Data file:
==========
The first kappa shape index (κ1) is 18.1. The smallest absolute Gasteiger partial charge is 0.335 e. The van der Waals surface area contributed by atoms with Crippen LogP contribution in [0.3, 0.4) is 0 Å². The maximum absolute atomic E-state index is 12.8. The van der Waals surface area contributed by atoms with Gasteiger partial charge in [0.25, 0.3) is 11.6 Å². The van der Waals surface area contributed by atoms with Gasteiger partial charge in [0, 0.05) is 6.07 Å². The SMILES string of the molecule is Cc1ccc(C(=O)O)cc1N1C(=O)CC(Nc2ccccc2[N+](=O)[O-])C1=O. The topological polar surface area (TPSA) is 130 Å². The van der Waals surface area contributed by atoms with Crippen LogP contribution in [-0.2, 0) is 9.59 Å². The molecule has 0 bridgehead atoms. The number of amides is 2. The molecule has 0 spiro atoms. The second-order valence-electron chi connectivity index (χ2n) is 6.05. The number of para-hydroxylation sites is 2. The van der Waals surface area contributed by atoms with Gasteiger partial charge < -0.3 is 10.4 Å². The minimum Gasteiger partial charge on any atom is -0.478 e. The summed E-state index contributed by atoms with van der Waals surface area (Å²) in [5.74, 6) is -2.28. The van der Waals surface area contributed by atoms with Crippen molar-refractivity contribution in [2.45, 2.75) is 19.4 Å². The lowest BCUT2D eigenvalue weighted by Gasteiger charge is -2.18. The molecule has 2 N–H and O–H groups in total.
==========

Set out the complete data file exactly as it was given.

The first kappa shape index (κ1) is 18.1. The smallest absolute Gasteiger partial charge is 0.335 e. The van der Waals surface area contributed by atoms with Crippen LogP contribution in [0.3, 0.4) is 0 Å². The maximum absolute atomic E-state index is 12.8. The van der Waals surface area contributed by atoms with Gasteiger partial charge in [0.25, 0.3) is 11.6 Å². The van der Waals surface area contributed by atoms with Gasteiger partial charge in [0, 0.05) is 6.07 Å². The SMILES string of the molecule is Cc1ccc(C(=O)O)cc1N1C(=O)CC(Nc2ccccc2[N+](=O)[O-])C1=O. The topological polar surface area (TPSA) is 130 Å². The van der Waals surface area contributed by atoms with Crippen LogP contribution in [-0.2, 0) is 9.59 Å². The molecule has 0 bridgehead atoms. The number of amides is 2. The molecule has 0 spiro atoms. The second-order valence-electron chi connectivity index (χ2n) is 6.05. The number of para-hydroxylation sites is 2. The van der Waals surface area contributed by atoms with Gasteiger partial charge < -0.3 is 10.4 Å². The minimum Gasteiger partial charge on any atom is -0.478 e. The summed E-state index contributed by atoms with van der Waals surface area (Å²) in [5.74, 6) is -2.28. The van der Waals surface area contributed by atoms with Crippen molar-refractivity contribution in [2.45, 2.75) is 19.4 Å². The lowest BCUT2D eigenvalue weighted by Gasteiger charge is -2.18. The molecule has 2 N–H and O–H groups in total.